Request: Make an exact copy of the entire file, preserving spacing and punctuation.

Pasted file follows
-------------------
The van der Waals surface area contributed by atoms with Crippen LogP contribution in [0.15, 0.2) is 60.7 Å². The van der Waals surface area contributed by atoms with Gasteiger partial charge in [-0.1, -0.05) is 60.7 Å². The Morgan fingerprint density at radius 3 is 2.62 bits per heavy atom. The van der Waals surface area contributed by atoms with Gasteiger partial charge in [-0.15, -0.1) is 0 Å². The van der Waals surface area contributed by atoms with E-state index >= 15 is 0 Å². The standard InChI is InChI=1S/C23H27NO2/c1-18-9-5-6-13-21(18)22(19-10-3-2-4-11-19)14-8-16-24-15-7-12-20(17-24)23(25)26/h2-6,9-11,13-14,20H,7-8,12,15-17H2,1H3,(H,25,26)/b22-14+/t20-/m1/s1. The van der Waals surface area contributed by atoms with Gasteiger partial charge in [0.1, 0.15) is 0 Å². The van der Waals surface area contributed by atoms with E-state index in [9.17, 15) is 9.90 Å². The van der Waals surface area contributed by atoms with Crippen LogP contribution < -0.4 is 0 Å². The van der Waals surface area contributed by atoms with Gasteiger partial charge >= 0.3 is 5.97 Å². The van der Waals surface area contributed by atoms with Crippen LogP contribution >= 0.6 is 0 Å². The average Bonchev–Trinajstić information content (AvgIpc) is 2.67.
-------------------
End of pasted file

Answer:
The van der Waals surface area contributed by atoms with Crippen LogP contribution in [0.15, 0.2) is 60.7 Å². The van der Waals surface area contributed by atoms with Gasteiger partial charge in [-0.1, -0.05) is 60.7 Å². The Morgan fingerprint density at radius 3 is 2.62 bits per heavy atom. The van der Waals surface area contributed by atoms with Gasteiger partial charge in [-0.15, -0.1) is 0 Å². The van der Waals surface area contributed by atoms with E-state index >= 15 is 0 Å². The standard InChI is InChI=1S/C23H27NO2/c1-18-9-5-6-13-21(18)22(19-10-3-2-4-11-19)14-8-16-24-15-7-12-20(17-24)23(25)26/h2-6,9-11,13-14,20H,7-8,12,15-17H2,1H3,(H,25,26)/b22-14+/t20-/m1/s1. The van der Waals surface area contributed by atoms with Gasteiger partial charge in [0.1, 0.15) is 0 Å². The van der Waals surface area contributed by atoms with E-state index in [9.17, 15) is 9.90 Å². The van der Waals surface area contributed by atoms with Crippen LogP contribution < -0.4 is 0 Å². The van der Waals surface area contributed by atoms with Gasteiger partial charge >= 0.3 is 5.97 Å². The van der Waals surface area contributed by atoms with Crippen LogP contribution >= 0.6 is 0 Å². The average Bonchev–Trinajstić information content (AvgIpc) is 2.67.